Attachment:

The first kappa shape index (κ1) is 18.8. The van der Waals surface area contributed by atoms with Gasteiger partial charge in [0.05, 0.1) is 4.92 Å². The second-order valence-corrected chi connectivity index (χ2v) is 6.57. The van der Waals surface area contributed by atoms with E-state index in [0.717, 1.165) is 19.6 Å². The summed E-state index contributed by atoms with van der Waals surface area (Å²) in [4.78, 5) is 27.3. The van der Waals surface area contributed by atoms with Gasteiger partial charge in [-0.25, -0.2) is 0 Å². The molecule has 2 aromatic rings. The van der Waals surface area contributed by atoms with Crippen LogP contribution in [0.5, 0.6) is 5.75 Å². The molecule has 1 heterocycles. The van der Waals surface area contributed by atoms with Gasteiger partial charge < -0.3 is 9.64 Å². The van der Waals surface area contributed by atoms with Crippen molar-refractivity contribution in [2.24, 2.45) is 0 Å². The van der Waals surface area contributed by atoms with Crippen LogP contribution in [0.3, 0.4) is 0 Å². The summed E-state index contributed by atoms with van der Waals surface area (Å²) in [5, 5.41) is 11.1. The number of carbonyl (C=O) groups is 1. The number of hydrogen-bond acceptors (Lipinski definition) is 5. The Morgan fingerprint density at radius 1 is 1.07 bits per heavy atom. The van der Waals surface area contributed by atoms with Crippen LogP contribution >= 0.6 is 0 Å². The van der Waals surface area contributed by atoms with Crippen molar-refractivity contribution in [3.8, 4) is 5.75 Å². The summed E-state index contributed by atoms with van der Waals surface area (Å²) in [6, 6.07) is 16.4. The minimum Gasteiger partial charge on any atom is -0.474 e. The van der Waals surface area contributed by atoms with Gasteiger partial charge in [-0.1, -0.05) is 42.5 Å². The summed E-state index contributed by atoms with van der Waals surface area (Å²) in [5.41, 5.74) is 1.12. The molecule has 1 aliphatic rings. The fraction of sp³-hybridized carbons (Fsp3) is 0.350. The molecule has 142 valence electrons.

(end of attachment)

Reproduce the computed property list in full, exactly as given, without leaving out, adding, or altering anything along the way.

The first kappa shape index (κ1) is 18.8. The van der Waals surface area contributed by atoms with Gasteiger partial charge in [0.05, 0.1) is 4.92 Å². The second-order valence-corrected chi connectivity index (χ2v) is 6.57. The van der Waals surface area contributed by atoms with E-state index in [0.717, 1.165) is 19.6 Å². The summed E-state index contributed by atoms with van der Waals surface area (Å²) in [4.78, 5) is 27.3. The van der Waals surface area contributed by atoms with Gasteiger partial charge in [-0.25, -0.2) is 0 Å². The molecule has 2 aromatic rings. The van der Waals surface area contributed by atoms with Crippen LogP contribution in [0.5, 0.6) is 5.75 Å². The molecule has 1 heterocycles. The van der Waals surface area contributed by atoms with Gasteiger partial charge < -0.3 is 9.64 Å². The van der Waals surface area contributed by atoms with Crippen molar-refractivity contribution in [2.24, 2.45) is 0 Å². The van der Waals surface area contributed by atoms with Crippen LogP contribution in [0.3, 0.4) is 0 Å². The summed E-state index contributed by atoms with van der Waals surface area (Å²) in [5, 5.41) is 11.1. The number of carbonyl (C=O) groups is 1. The number of hydrogen-bond acceptors (Lipinski definition) is 5. The Morgan fingerprint density at radius 1 is 1.07 bits per heavy atom. The van der Waals surface area contributed by atoms with Crippen LogP contribution >= 0.6 is 0 Å². The van der Waals surface area contributed by atoms with Crippen molar-refractivity contribution in [3.8, 4) is 5.75 Å². The summed E-state index contributed by atoms with van der Waals surface area (Å²) in [6, 6.07) is 16.4. The minimum Gasteiger partial charge on any atom is -0.474 e. The van der Waals surface area contributed by atoms with Gasteiger partial charge in [-0.1, -0.05) is 42.5 Å². The summed E-state index contributed by atoms with van der Waals surface area (Å²) in [5.41, 5.74) is 1.12. The molecule has 1 aliphatic rings. The fraction of sp³-hybridized carbons (Fsp3) is 0.350. The molecule has 142 valence electrons.